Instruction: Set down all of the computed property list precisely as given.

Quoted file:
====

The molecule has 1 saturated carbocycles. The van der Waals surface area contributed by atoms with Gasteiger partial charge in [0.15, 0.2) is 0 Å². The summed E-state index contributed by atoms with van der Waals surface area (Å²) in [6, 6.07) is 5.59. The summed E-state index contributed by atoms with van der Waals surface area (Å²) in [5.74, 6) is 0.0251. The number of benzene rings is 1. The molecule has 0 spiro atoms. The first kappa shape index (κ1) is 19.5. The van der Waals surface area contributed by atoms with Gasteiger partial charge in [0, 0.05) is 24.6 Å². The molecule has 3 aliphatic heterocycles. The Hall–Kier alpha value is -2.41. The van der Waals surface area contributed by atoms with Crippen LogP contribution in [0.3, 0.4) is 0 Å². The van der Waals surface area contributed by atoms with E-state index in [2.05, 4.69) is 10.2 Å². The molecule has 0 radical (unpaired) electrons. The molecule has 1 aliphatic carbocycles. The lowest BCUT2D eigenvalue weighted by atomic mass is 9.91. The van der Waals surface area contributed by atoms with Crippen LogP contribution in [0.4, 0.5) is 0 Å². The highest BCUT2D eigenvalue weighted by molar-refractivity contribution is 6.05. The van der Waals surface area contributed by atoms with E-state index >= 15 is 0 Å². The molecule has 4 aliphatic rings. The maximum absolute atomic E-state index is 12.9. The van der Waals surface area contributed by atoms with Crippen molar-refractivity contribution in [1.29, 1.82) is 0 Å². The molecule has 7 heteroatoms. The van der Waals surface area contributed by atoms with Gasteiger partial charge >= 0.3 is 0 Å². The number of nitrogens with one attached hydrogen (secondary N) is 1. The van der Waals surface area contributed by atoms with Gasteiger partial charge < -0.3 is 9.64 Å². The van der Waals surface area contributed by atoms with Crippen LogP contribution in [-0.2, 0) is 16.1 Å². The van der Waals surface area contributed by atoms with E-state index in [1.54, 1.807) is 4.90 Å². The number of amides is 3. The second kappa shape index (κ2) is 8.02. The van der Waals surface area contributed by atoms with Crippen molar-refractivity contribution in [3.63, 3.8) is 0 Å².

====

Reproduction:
The molecule has 1 saturated carbocycles. The van der Waals surface area contributed by atoms with Gasteiger partial charge in [0.15, 0.2) is 0 Å². The summed E-state index contributed by atoms with van der Waals surface area (Å²) in [6, 6.07) is 5.59. The summed E-state index contributed by atoms with van der Waals surface area (Å²) in [5.74, 6) is 0.0251. The number of benzene rings is 1. The molecule has 0 spiro atoms. The first kappa shape index (κ1) is 19.5. The van der Waals surface area contributed by atoms with Gasteiger partial charge in [0, 0.05) is 24.6 Å². The molecule has 3 aliphatic heterocycles. The Hall–Kier alpha value is -2.41. The van der Waals surface area contributed by atoms with Crippen LogP contribution in [0.3, 0.4) is 0 Å². The van der Waals surface area contributed by atoms with E-state index in [2.05, 4.69) is 10.2 Å². The molecule has 0 radical (unpaired) electrons. The molecule has 1 aliphatic carbocycles. The lowest BCUT2D eigenvalue weighted by atomic mass is 9.91. The van der Waals surface area contributed by atoms with Crippen LogP contribution in [0.4, 0.5) is 0 Å². The highest BCUT2D eigenvalue weighted by molar-refractivity contribution is 6.05. The van der Waals surface area contributed by atoms with E-state index >= 15 is 0 Å². The molecule has 4 aliphatic rings. The maximum absolute atomic E-state index is 12.9. The van der Waals surface area contributed by atoms with Crippen molar-refractivity contribution in [1.29, 1.82) is 0 Å². The molecule has 7 heteroatoms. The van der Waals surface area contributed by atoms with Gasteiger partial charge >= 0.3 is 0 Å². The number of nitrogens with one attached hydrogen (secondary N) is 1. The van der Waals surface area contributed by atoms with Gasteiger partial charge < -0.3 is 9.64 Å². The van der Waals surface area contributed by atoms with Crippen LogP contribution in [-0.2, 0) is 16.1 Å². The van der Waals surface area contributed by atoms with E-state index in [1.54, 1.807) is 4.90 Å². The number of amides is 3. The second kappa shape index (κ2) is 8.02. The van der Waals surface area contributed by atoms with Crippen molar-refractivity contribution in [3.63, 3.8) is 0 Å².